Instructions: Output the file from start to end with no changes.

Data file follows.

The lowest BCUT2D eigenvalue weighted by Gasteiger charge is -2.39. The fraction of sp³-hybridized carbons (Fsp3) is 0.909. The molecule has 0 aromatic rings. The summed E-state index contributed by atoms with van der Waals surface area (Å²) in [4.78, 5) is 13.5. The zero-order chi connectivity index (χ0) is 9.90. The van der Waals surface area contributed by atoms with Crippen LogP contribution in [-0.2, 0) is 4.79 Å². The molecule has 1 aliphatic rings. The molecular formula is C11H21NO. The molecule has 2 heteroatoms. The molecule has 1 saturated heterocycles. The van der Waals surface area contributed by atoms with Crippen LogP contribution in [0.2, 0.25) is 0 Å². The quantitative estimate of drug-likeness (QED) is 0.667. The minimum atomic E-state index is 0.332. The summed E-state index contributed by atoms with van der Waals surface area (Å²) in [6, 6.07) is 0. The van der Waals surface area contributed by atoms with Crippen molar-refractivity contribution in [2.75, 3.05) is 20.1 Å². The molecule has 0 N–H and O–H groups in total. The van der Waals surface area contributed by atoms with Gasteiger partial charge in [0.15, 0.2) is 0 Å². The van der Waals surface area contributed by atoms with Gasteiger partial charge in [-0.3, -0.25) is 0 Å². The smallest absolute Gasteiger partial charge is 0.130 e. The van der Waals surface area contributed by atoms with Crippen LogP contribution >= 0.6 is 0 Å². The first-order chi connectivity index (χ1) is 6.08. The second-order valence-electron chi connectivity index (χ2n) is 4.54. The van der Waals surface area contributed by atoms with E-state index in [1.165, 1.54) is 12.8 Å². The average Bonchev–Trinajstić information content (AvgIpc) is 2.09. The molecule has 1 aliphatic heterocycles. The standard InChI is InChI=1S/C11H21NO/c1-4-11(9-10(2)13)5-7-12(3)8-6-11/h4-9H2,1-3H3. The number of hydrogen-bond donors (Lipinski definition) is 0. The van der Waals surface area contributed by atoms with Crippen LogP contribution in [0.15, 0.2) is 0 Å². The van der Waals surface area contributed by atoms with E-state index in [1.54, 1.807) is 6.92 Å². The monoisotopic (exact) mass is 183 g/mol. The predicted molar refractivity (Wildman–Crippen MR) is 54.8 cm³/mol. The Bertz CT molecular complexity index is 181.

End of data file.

The lowest BCUT2D eigenvalue weighted by Gasteiger charge is -2.39. The fraction of sp³-hybridized carbons (Fsp3) is 0.909. The molecule has 0 aromatic rings. The summed E-state index contributed by atoms with van der Waals surface area (Å²) in [4.78, 5) is 13.5. The zero-order chi connectivity index (χ0) is 9.90. The van der Waals surface area contributed by atoms with Crippen LogP contribution in [-0.2, 0) is 4.79 Å². The molecule has 1 aliphatic rings. The molecular formula is C11H21NO. The molecule has 2 heteroatoms. The molecule has 1 saturated heterocycles. The van der Waals surface area contributed by atoms with Crippen LogP contribution in [0.2, 0.25) is 0 Å². The quantitative estimate of drug-likeness (QED) is 0.667. The minimum atomic E-state index is 0.332. The summed E-state index contributed by atoms with van der Waals surface area (Å²) in [6, 6.07) is 0. The van der Waals surface area contributed by atoms with Crippen molar-refractivity contribution in [2.75, 3.05) is 20.1 Å². The molecule has 0 N–H and O–H groups in total. The van der Waals surface area contributed by atoms with Gasteiger partial charge in [0.15, 0.2) is 0 Å². The van der Waals surface area contributed by atoms with Gasteiger partial charge in [-0.3, -0.25) is 0 Å². The smallest absolute Gasteiger partial charge is 0.130 e. The van der Waals surface area contributed by atoms with Crippen LogP contribution >= 0.6 is 0 Å². The first-order chi connectivity index (χ1) is 6.08. The second-order valence-electron chi connectivity index (χ2n) is 4.54. The van der Waals surface area contributed by atoms with E-state index in [1.165, 1.54) is 12.8 Å². The average Bonchev–Trinajstić information content (AvgIpc) is 2.09. The molecule has 1 aliphatic heterocycles. The standard InChI is InChI=1S/C11H21NO/c1-4-11(9-10(2)13)5-7-12(3)8-6-11/h4-9H2,1-3H3. The number of hydrogen-bond donors (Lipinski definition) is 0. The van der Waals surface area contributed by atoms with Crippen LogP contribution in [0.15, 0.2) is 0 Å². The van der Waals surface area contributed by atoms with E-state index in [1.54, 1.807) is 6.92 Å². The monoisotopic (exact) mass is 183 g/mol. The predicted molar refractivity (Wildman–Crippen MR) is 54.8 cm³/mol. The Bertz CT molecular complexity index is 181.